So Chapter 17 of the Code of Practice (conveyance) and chapter 28 (Absent Without Leave) become important (chapter numbers are the same in both the English and Welsh Codes).  It should be remembered when we consider the contents of this document: this is statutory guidance.  Inconvenient, problematic or unrealistic though it may be considered to be by some, it is statutory guidance and the implication of its contents were considered by the UK’s highest court in 2005:

In the Munjaz case, a legal action was brought against an NHS hospital, precisely because they handled a patient in a way that was contrary to the Code of Practice.  The claim was (more-or-less) “because you breached the Code, therefore my safety, dignity and rights were compromised – I have a claim for my treatment”.  This case was argued three times before the High Court, the Court of Appeal before eventually reaching what we now call the Supreme Court.  It was an interesting case I’d like to explain to ram home the point I’m making because we shouldn’t just casually dismiss its contents for a want of things being difficult. And in particular, commissioners and leaders need to understand this point:


Mr Munjaz was detained in Ashworth high secure hospital after criminal proceedings and whilst held under the Mental Health Act was ‘secluded’ (isolated from other patients for therapeutic and safety reasons).  The Code of Practice has a chapter on seclusion which outlines when it can be considered how, when and by whom that seclusion must be reviewed, etc..  Mr Munjaz was not reviewed and secluded in accordance with the chapter’s requirements, hence his legal claim.  He originally lost his claim but appealed and when the Court of Appeal heard it, they found in his favour.  In essence, Mr Munjaz argued that the Code amounted to a binding instruction and if he was not treated in accordance with it, his safety, his dignity and his rights were violated.

The NHS argued that the Code was not binding instruction and they were entitled to follow its requirements where relevant, but they were not bound to do so – the guidance was ‘advice’.  This became a matter for the House of Lords to resolve: what exactly were the implications of a Code of Practice to an Act of Parliament?  Must we follow its contents to the letter or is there scope for deviation?  If so, in what circumstances can we decide to deviate rather than follow?!  Mr Munjaz argued ‘binding instruction’, the NHS argued ‘merely guidance’ that didn’t obligate them.

The test offered up by the law lords was somewhere in between, but much more towards the idea of ‘binding instruction’.  They stated that the Code was more than advice that could be taken or left – it was important statutory guidance, issued under a statutory authority by Secretary of State (for Health) and organisations should comply with it unless they have “a cogent reason for departure”.  The Court then applied that test to Mr Munjaz and found that Ashworth Hospital, as a very specialist mental health care provider for a small group of particularly unusual patients, did have good reason to deviate from the Code. The seclusion chapter was concerned with seclusion generally, affecting all kinds of psychiatric patients and Mr Munjaz was within a small number of specialist patients which justified a different approach. The court found that Ashworth’s reasons were thought through and clearly documented after consultation.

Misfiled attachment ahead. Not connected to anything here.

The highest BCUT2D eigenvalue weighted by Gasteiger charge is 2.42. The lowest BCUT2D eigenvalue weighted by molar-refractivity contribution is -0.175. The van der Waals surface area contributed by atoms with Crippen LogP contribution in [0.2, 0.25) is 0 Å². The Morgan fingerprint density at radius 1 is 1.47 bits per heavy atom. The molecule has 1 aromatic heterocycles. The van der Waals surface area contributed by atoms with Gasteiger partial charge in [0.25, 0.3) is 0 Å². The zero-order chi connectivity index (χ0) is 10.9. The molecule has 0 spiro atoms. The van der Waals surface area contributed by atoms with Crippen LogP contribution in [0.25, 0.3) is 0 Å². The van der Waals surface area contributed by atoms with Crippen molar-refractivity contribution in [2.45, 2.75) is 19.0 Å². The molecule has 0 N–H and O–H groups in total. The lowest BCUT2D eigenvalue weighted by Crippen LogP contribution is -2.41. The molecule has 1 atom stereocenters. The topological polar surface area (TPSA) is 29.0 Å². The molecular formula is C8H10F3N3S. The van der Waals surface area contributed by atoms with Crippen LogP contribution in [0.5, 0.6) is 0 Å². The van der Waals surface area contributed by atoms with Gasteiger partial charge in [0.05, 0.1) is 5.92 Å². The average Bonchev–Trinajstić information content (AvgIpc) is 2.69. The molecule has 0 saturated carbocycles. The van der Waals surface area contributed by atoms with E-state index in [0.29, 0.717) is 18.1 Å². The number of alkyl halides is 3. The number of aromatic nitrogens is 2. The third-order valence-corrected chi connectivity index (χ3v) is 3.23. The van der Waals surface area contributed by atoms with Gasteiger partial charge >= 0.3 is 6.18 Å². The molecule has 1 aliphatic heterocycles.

So Mr Munjaz lost his case: and we now know about the need to comply with the Code unless we have “a cogent reason” for doing otherwise.


So where does this leave the police with AWOL patients round out of area?

Well, paragraph 28.6 of both Codes make it clear the detaining hospital is responsible for the return of their patient – and they should comply with this obligation unless they have a cogent reason for departure.  The re-detaining police force have a legitimate right to expect compliance with this responsibility, not least because a failure to comply with it pushes the police force in to a similar quandry of their own. In the absence of ownership of this by the hospital and if they should find the local NHS services (mental health or ambulance) are unwilling or unable to support them, they may be tempted to “just get on with it” and return the patient to hospital by police car.  That is, in itself, a prima facie breach of the Code of Practice because chapter 17 states that patients being conveyed under the Mental Health Act should not be conveyed by police vehicle.

Ultimately, would probably be able to argue a cogent reason: if they’ve asked the detaining hospital to sort something and that hasn’t worked, if they cannot engage their local NHS services at all (for whatever reason and in whatever way) and they are then faced with sitting a patient down in a police station or A&E for hours, if not days, then perhaps a decision to expedite the patient’s return may be considered better than dragging the thing out and delaying their return to the care they need?  It’s a perfectly natural argument and I do understand it.  It just needs to be balance against a few factors, undertaken only as a very last resort.